Thoughts and Advice from a Veterinary Student


Although being a veterinarian is the dream of many, the process of applying may seem daunting and cumbersome. Whether you just finished up your application, are planning on applying in the near future, or are just considering all your options, I have some thoughts and advice for you.

3 necessary characteristics of a great veterinarian.

What makes a great veterinarian? Is it the extraordinary ability to diagnose pancreatitis the first time? The gift of drawing blood on every poke? The capacity to perform fifty flawless spays and neuters before lunch? These could all factor into great veterinary skills, but don’t necessarily define a great veterinarian. Here are three general traits that I think all great veterinarians possess.

First off, a great veterinarian is not just an animal person, but also a people person. Don’t become a veterinarian just to help animals, become a veterinarian to help animal owners. As much as you think you’ll spend most of your day alone with an animal, you’ll actually spend most of your time talking to your clients in-person or over the phone, directing your technicians and staff, and all-around working with other people. This brings up my next characteristics – a great veterinarian is a great communicator. You’ll have to sharpen up your conversational, record-keeping, and management techniques if you’re aiming to become an efficient and effective veterinarian. Lastly, a great veterinarian is a team player. Practicing veterinary medicine is similar to a group project in school – tasks must be delegated to be completed in a timely and thoroughly matter. Working well with others will dictate how you’ll fare in the veterinary industry.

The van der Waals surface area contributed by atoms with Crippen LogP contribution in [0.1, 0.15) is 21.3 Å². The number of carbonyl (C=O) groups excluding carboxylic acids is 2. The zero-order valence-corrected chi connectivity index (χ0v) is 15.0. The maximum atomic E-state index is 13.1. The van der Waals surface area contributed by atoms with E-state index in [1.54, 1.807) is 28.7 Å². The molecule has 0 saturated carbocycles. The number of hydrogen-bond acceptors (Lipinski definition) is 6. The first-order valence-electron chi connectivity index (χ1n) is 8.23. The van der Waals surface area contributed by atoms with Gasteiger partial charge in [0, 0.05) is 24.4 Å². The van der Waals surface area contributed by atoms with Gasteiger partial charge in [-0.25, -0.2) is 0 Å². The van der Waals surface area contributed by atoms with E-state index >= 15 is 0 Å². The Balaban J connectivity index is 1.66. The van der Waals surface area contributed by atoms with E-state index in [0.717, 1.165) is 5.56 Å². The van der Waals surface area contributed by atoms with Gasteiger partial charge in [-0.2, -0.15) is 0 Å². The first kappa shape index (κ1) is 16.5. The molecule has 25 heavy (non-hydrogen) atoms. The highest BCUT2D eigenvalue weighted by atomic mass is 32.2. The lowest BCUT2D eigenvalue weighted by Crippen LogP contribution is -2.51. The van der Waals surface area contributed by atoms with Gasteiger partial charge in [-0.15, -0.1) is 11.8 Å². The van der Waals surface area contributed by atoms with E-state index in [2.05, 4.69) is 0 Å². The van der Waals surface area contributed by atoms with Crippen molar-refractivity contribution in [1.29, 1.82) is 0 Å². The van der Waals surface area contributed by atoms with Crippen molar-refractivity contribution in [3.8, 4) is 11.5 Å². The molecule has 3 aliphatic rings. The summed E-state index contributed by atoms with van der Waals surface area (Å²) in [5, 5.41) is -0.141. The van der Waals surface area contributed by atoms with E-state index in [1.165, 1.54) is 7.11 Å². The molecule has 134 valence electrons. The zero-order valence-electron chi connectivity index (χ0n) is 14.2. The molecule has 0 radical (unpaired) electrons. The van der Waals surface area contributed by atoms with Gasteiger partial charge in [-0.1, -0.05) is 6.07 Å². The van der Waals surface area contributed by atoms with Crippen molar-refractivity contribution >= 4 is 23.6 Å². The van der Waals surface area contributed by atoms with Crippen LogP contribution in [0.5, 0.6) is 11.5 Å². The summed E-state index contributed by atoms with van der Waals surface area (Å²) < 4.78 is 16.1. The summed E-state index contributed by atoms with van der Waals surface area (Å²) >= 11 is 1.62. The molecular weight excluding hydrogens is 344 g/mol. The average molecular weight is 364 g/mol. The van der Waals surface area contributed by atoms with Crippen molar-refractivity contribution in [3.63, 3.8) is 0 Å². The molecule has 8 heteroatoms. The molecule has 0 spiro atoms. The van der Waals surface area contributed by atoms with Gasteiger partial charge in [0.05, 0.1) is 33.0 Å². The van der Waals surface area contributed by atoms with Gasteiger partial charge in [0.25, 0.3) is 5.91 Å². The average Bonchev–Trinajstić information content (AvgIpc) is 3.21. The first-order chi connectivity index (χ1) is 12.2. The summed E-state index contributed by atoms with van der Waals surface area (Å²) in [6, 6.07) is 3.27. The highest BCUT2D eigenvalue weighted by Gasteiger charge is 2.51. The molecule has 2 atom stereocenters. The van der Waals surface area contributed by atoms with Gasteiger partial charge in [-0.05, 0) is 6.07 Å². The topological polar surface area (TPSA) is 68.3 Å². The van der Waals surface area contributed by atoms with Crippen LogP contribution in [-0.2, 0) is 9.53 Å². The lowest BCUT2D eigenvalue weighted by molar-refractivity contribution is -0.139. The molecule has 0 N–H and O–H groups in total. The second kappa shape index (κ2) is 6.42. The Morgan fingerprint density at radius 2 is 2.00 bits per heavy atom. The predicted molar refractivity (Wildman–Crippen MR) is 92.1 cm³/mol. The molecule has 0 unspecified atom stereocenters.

Grades aren’t everything, but they’re important.

Although GPA is an important factor in your application, keep in mind it is not the only factor. Hard work and dedication to the field is much more important than your GPA – you can prove this to admission boards through ample and broad experience, excellent letters of recommendation, and high GRE scores.

However, if you do need a GPA boost, I suggest taking easier classes that will factor into your Science GPA and last two-year GPA. I am a firm believer that anyone with a GPA of at least 3.0 can get into at least one veterinary school as long as the rest of your application is strong.

Don’t judge a school by its ranking – consider the school that is right for you.

There are different tiers of veterinary schools based on prestige, but there is more to each school than their ranking. You have to consider the location, cost of tuition, curriculum type, and what suits your personality the most. For example, UC Davis was the perfect choice for me due to the close proximity to my family, ability to receive in-state tuition, and classic lecture style that I learn the most efficiently from.